July 14, 2024
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The Sounds of Rosh Hashanah

I sat in shul this Yom Tov focused on my davening. My seat was against a wall, where I prefer to sit, so as not to be distracted by the comings and goings of others. I had my eyes closed, and then suddenly I heard a wail. To be clear, this was not an ordinary sound. And no, I am not talking about the shofar. I am talking about the uncontrollable sobbing of the woman directly behind me. Her tears were flowing, her voice was shaking, crying, pleading with Hashem. It was direct and powerful. She was on a mission, begging God for a year of life. Like the crying of Rachel Imeinu, nothing would stand in her way. She proceeded in supplication throughout davening, and when it was over she wiped her tears, kissed her children and went on to her Yom Tov seudah.

On the second day of Yom Tov, I met someone on the street who davened at another shul, and they said, “We heard there was a woman in your shul who was sobbing non-stop. It must have really interrupted kavanah for people. I bet there were kids who were scared by seeing someone crying uncontrollably like that in shul.”

My first reaction was that it actually enhanced my kavanah to see someone connect in such a direct and heartfelt way to Hashem on this awesome day. I sat in shul and contemplated why I could not connect to my tefilah in that fashion. Surely, I have something to beg Hashem for at this time.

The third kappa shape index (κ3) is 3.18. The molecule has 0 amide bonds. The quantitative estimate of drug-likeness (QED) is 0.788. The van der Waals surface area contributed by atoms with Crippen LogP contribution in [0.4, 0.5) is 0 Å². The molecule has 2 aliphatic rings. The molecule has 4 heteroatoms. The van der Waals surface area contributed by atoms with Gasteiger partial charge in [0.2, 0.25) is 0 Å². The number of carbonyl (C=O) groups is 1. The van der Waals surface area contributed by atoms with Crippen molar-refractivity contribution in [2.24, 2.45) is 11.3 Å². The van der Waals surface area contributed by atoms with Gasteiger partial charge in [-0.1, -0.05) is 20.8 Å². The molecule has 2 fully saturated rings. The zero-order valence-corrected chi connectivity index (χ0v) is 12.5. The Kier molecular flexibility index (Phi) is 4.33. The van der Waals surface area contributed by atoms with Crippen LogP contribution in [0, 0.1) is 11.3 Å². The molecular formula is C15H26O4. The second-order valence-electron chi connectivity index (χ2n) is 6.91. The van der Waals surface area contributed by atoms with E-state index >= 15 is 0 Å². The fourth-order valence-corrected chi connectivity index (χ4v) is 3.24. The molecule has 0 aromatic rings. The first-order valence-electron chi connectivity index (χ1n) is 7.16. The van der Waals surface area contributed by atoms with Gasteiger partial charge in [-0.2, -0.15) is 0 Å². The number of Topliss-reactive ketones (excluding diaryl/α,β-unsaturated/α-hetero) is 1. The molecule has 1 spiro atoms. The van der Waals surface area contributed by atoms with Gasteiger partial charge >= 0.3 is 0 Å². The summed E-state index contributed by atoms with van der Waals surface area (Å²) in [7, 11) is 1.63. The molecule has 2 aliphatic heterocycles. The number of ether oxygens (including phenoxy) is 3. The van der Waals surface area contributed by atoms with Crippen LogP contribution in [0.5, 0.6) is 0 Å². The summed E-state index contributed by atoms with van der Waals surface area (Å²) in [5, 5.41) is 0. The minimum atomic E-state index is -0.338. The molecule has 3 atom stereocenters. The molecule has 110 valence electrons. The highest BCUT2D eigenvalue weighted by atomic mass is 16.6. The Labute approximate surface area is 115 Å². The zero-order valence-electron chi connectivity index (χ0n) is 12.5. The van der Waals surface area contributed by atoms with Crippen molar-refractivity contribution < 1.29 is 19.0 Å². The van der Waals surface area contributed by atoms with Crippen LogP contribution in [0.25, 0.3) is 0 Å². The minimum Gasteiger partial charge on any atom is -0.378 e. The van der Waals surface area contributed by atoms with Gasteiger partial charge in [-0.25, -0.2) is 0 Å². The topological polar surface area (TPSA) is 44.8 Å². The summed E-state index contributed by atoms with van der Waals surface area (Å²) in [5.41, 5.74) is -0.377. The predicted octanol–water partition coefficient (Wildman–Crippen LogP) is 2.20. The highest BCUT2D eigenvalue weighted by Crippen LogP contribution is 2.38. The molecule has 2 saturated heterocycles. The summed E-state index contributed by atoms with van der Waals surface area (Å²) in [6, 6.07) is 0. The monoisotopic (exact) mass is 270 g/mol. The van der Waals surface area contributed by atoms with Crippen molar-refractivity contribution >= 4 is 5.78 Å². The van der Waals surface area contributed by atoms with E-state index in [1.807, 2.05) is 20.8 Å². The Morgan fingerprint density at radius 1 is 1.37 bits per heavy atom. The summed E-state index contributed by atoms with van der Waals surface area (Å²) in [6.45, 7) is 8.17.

And then it occurred to me. We are a society of people who are afraid to feel and afraid to connect. These are the experiences of people with a mute button on every gadget. This is about the fear of emotional dysregulation and the inhibition of emotional expression. If I cry, what will others think? And these same people who are bothered by the cry go to weddings where the music is so loud that people lose their hearing. Why is it that we can stomach certain sounds, the ones we have decided are OK, and others, more visceral expressions of emotion, are shunned? When did we become a nation that finds a mother’s cries on Rosh Hashanah an interruption?

We are blessed with a day where in a world full of sensory overload we turn off all the external beeps and rings and go to shul. We are all there. We are there to fulfill the mitzvah of hearing the shofar, a sound that is chosen to represent cries, all 100 of them. We are OK with those cries. We make a blessing, shush our neighbors, stand silent and contemplative, and listen to the baal tokea.

But the cry of a Jewish mother, the heartfelt tears, the impassioned pleas begging for mercy, those we cannot stomach. Those cause us to become nervous. The real, deep crying is something too painful to hear.

I would like to send a message to the woman behind me in shul. I do not know you. We have never met. Thank you for enhancing my Yom Tov davening. Thank you for reminding me, and everyone else in shul, what it means to stand before God on a day of judgment and beg for His mercy. Thank you for your wails, which were the most beautiful shofar sounds of the year. They were pure. They were heartfelt. If your cries scared anyone in shul, they succeeded in their mission. We should be scared. Life and death is in the air.

A gmar chatima tova.

By Marla “Malkie” Schick, LCSW

 Malkie Schick, LCSW, is the director of behavioral health services at Ezras Choilim Health Center in Monroe, New York. She lives in Bergenfield with her husband and children and looks forward to a beautiful and heartfelt Yom Kippur davening.

 

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